We broke the news exclusively, first, before Deadline, that a sequel to Lionsgate and Millennium Films’ Texas Chainsaw 3D was given the green light. Apparently, we both spoke too soon.
The site has received word from the rights holders, producer Carl Mazzocone and executive producer Mark Burg, that the green light wasn’t Millennium Films chief Avi Lerner’s to give and they were surprised because no progress on this sequel has yet been made.
According to Mazzocone, its timing is his to dictate, and he and Burg say nothing will happen until they work out the creative beats with domestic distributor Lionsgate.
“The rights are controlled by Carl and Main Line Pictures, no matter what Millennium says,” Burg told the site. “Millennium simply sold the foreign rights and they will not tell us when a sequel is ready to be made. The script was developed by Carl, myself and writer/director John Luessenhop. Millennium and about ten producers came aboard only when we needed their check. Maybe they’re looking for something to sell at Berlin, but they have no right to announce this sequel and if we make another it has to be as good or better than this one and that takes time.”
A spokesperson for Millennium said the company is contractually part of any sequel, and that it served an important role in getting the movie made. “I understand all this wrestling about credit, but you show me a producer who’ll turn down the cash they need to do a sequel, and I will fall off my chair. Without us, that movie would not have gotten made.”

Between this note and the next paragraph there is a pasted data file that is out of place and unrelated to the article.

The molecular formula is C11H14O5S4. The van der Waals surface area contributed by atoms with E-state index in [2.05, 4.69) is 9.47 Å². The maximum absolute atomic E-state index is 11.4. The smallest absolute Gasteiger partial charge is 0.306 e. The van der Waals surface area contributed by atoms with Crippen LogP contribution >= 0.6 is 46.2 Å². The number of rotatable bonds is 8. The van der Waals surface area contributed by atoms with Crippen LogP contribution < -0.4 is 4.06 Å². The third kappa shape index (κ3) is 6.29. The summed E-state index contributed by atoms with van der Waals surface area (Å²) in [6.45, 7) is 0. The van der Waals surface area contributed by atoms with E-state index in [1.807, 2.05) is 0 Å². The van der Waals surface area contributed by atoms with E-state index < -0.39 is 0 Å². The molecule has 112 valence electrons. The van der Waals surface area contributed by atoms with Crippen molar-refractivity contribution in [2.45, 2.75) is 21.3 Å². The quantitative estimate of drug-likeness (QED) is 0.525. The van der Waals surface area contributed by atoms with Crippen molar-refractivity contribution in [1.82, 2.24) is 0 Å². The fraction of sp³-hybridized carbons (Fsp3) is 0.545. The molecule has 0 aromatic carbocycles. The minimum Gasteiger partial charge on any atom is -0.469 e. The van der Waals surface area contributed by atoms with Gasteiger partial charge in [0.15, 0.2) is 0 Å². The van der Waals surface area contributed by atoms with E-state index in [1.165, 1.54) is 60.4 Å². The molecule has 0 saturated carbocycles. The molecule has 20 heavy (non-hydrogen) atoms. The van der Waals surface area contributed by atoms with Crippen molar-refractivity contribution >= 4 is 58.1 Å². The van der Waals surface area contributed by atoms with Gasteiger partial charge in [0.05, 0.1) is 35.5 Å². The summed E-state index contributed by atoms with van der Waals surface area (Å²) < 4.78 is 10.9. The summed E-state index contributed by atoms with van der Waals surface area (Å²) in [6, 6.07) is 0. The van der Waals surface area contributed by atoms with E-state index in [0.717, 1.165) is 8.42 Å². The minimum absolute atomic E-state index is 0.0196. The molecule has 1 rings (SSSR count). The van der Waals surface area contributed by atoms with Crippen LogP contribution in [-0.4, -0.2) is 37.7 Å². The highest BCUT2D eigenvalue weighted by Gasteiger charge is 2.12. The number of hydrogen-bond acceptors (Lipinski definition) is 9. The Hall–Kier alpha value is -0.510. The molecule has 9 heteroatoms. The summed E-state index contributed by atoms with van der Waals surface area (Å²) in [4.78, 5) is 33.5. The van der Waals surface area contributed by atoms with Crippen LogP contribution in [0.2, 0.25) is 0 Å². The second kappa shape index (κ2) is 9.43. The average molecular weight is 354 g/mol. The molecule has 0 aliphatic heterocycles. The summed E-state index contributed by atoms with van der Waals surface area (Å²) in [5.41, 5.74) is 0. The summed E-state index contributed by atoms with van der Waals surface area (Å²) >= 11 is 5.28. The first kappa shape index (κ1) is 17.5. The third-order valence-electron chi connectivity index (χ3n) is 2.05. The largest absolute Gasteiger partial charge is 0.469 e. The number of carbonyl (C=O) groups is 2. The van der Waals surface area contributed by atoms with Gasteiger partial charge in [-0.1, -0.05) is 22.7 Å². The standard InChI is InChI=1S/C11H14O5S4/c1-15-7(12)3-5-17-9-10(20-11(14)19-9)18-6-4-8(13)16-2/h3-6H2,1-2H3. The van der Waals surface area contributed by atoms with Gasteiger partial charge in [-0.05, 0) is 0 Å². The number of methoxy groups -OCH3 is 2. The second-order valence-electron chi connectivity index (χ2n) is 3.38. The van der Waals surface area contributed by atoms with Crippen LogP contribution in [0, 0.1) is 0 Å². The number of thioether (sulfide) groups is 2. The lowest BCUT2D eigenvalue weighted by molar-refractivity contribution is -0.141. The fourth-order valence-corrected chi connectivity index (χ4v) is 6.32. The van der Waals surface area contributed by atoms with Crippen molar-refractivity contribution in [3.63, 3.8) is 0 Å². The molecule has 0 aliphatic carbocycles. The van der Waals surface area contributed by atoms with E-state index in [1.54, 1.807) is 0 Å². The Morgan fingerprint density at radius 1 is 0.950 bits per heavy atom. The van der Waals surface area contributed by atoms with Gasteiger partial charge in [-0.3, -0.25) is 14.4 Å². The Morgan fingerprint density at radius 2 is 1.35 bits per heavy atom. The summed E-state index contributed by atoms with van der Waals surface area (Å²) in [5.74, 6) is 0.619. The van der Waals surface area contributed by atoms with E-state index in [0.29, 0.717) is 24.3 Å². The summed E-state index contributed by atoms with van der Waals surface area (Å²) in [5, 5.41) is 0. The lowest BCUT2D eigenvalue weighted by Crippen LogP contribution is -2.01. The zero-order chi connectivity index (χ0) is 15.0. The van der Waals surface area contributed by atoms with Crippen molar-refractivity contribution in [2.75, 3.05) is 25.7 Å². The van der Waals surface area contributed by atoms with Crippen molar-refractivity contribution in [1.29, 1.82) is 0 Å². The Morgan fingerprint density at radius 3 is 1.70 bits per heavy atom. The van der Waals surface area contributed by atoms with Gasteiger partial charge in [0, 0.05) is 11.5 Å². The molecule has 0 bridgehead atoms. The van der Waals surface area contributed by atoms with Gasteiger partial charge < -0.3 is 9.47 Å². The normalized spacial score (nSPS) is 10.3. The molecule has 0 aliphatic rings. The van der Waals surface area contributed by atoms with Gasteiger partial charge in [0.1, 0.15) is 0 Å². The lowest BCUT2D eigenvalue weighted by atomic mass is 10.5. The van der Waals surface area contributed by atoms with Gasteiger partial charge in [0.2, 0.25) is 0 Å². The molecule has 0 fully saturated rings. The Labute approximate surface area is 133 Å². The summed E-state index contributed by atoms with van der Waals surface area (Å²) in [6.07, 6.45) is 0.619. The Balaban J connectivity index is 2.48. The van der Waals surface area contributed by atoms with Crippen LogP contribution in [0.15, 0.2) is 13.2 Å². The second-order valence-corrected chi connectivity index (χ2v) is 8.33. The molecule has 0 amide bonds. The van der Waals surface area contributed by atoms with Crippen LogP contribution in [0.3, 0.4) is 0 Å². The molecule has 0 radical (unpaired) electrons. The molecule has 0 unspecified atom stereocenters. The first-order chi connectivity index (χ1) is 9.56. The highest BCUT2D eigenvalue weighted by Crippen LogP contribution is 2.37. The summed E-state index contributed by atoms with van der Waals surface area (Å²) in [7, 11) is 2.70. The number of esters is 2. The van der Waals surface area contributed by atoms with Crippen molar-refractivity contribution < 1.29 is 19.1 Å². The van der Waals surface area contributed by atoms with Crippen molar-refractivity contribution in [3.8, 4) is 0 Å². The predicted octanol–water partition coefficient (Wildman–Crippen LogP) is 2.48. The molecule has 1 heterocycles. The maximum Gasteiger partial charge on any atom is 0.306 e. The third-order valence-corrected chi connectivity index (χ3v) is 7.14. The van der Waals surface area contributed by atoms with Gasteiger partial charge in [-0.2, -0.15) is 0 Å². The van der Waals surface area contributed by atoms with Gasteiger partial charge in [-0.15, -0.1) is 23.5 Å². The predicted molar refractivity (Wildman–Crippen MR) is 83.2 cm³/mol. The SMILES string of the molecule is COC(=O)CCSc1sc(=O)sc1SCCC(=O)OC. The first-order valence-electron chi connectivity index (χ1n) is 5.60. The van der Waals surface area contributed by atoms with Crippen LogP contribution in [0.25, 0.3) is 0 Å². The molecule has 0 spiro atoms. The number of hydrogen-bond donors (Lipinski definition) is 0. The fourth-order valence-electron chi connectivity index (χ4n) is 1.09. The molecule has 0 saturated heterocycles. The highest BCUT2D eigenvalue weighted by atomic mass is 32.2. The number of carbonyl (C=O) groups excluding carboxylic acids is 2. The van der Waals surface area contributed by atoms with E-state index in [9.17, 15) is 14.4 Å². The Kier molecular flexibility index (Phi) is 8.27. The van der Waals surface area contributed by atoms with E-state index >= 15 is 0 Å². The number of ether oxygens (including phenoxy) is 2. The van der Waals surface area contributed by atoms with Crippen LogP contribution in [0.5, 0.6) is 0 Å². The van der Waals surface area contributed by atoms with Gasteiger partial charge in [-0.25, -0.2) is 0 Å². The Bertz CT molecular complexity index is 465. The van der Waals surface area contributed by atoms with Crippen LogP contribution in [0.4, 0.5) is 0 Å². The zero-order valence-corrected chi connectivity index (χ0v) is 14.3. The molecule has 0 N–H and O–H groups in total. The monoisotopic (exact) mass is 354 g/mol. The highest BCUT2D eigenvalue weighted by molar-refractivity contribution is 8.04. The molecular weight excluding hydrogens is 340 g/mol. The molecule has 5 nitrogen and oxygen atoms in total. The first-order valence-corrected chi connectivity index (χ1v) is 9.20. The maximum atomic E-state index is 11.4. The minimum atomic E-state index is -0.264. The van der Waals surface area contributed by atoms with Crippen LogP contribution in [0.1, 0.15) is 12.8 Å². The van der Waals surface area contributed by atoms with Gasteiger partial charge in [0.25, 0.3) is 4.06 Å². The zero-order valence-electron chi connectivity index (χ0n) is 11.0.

This wouldn’t be the first time when a surprise hit leads to everyone and his brother jumping up to take credit. Mazzocone and Burg were surprised yesterday when the Los Angeles Times did a big glowing profile on Lati Grobman and Christa Campbell, who were trumpeted as producers in the headline, but who are listed as executive producers in the credits. Mazzocone and Burg said they were kissed into those credits at the request of Lerner, and that they served no creative role and barely if at all showed up on the set. Millennium countered that they convinced Lerner to get involved, since Texas Chainsaw 3D isn’t usually up his alley.
Mazzocone has spent subsequent years mostly line producing films for others, until he got involved in Texas Chainsaw 3D in 2008. When Texas-based rights holders Kim Henkel (cowriter of the original film) and Bob Kuhn looked to make a new deal after Platinum Dunes generated several films for New LIne, Mazzocone found the $1 million needed to lock down the property. Lionsgate, which distributed the lucrative Saw series for Burg, stepped up and originally planned to fully finance. That changed when the company had a cash crunch fighting a Carl Icahn takeover.
Lionsgate committed to $25 million P&A, but wanted a partner to take foreign and raise the production budget through pre-sales. Mazzocone and Burg enlisted Millennium, where Danny Dimbort pre-sold enough territories to cover most of the $15 million budget. Lerner has half the copyright on the new hit movie, but the franchise rights are held by Mazzocone, who had made multi-picture deals with the cast and who squarely deserves the love for reviving a franchise promising enough that others want credit for it.
For his part, Mazzocone credited the Lionsgate marketing campaign, with its numerous one-sheets, trailers and TV spots, for giving the film the needed momentum for a strong opening weekend. “The movie was smart and we won’t move forward until we’re in synch with Lionsgate to make sure the next one is as good or better.”
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